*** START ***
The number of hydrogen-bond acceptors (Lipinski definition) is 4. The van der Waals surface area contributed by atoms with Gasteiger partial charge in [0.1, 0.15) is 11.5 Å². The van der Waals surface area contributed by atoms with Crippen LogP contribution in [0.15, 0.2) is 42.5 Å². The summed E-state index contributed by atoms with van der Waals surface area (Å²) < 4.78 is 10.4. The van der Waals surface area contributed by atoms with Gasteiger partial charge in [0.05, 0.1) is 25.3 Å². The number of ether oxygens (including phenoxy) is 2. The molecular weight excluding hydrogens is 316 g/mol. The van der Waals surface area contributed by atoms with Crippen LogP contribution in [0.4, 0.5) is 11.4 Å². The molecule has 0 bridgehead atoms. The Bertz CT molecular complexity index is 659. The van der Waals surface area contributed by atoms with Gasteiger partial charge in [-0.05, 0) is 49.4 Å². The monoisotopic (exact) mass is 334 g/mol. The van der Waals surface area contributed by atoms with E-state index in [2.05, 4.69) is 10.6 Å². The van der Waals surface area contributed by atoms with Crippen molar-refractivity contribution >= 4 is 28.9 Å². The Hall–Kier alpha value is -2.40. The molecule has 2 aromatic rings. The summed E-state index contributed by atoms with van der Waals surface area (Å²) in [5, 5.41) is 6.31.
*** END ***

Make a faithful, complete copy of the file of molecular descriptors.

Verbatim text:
The number of hydrogen-bond acceptors (Lipinski definition) is 4. The van der Waals surface area contributed by atoms with Gasteiger partial charge in [0.1, 0.15) is 11.5 Å². The van der Waals surface area contributed by atoms with Crippen LogP contribution in [0.15, 0.2) is 42.5 Å². The summed E-state index contributed by atoms with van der Waals surface area (Å²) < 4.78 is 10.4. The van der Waals surface area contributed by atoms with Gasteiger partial charge in [0.05, 0.1) is 25.3 Å². The number of ether oxygens (including phenoxy) is 2. The molecular weight excluding hydrogens is 316 g/mol. The van der Waals surface area contributed by atoms with Crippen LogP contribution in [0.4, 0.5) is 11.4 Å². The molecule has 0 bridgehead atoms. The Bertz CT molecular complexity index is 659. The van der Waals surface area contributed by atoms with Gasteiger partial charge in [-0.05, 0) is 49.4 Å². The monoisotopic (exact) mass is 334 g/mol. The van der Waals surface area contributed by atoms with E-state index in [2.05, 4.69) is 10.6 Å². The van der Waals surface area contributed by atoms with Crippen molar-refractivity contribution >= 4 is 28.9 Å². The Hall–Kier alpha value is -2.40. The molecule has 2 aromatic rings. The summed E-state index contributed by atoms with van der Waals surface area (Å²) in [5, 5.41) is 6.31.